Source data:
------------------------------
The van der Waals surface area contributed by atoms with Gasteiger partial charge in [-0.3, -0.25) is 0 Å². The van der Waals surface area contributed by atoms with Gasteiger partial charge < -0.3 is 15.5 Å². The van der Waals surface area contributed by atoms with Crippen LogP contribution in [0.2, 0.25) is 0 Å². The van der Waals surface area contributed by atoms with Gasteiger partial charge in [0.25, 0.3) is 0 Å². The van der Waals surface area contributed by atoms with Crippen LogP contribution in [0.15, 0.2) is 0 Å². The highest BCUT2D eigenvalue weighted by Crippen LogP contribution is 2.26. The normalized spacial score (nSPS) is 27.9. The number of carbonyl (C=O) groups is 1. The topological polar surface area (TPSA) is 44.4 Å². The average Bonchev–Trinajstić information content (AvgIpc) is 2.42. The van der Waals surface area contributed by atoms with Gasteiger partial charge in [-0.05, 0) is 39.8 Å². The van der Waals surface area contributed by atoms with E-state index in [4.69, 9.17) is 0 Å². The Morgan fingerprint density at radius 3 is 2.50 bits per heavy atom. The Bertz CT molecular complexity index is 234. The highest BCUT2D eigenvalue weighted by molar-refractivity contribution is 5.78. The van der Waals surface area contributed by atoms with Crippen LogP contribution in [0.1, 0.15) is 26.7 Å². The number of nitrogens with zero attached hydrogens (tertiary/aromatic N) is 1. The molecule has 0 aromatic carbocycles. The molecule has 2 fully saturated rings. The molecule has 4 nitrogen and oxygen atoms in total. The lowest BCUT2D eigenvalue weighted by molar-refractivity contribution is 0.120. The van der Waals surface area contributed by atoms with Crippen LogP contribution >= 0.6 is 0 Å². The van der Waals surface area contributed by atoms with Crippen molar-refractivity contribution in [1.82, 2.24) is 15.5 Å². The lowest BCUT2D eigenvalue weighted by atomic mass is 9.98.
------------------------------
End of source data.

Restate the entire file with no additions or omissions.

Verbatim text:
The van der Waals surface area contributed by atoms with Gasteiger partial charge in [-0.3, -0.25) is 0 Å². The van der Waals surface area contributed by atoms with Gasteiger partial charge < -0.3 is 15.5 Å². The van der Waals surface area contributed by atoms with Crippen LogP contribution in [0.2, 0.25) is 0 Å². The van der Waals surface area contributed by atoms with Gasteiger partial charge in [0.25, 0.3) is 0 Å². The van der Waals surface area contributed by atoms with Crippen LogP contribution in [0.15, 0.2) is 0 Å². The highest BCUT2D eigenvalue weighted by Crippen LogP contribution is 2.26. The normalized spacial score (nSPS) is 27.9. The number of carbonyl (C=O) groups is 1. The topological polar surface area (TPSA) is 44.4 Å². The average Bonchev–Trinajstić information content (AvgIpc) is 2.42. The van der Waals surface area contributed by atoms with Gasteiger partial charge in [-0.05, 0) is 39.8 Å². The van der Waals surface area contributed by atoms with E-state index in [4.69, 9.17) is 0 Å². The Morgan fingerprint density at radius 3 is 2.50 bits per heavy atom. The Bertz CT molecular complexity index is 234. The highest BCUT2D eigenvalue weighted by molar-refractivity contribution is 5.78. The van der Waals surface area contributed by atoms with Crippen LogP contribution in [0.1, 0.15) is 26.7 Å². The number of nitrogens with zero attached hydrogens (tertiary/aromatic N) is 1. The molecule has 0 aromatic carbocycles. The molecule has 2 fully saturated rings. The molecule has 4 nitrogen and oxygen atoms in total. The lowest BCUT2D eigenvalue weighted by molar-refractivity contribution is 0.120. The van der Waals surface area contributed by atoms with Crippen LogP contribution >= 0.6 is 0 Å². The van der Waals surface area contributed by atoms with Crippen molar-refractivity contribution in [1.82, 2.24) is 15.5 Å². The lowest BCUT2D eigenvalue weighted by atomic mass is 9.98.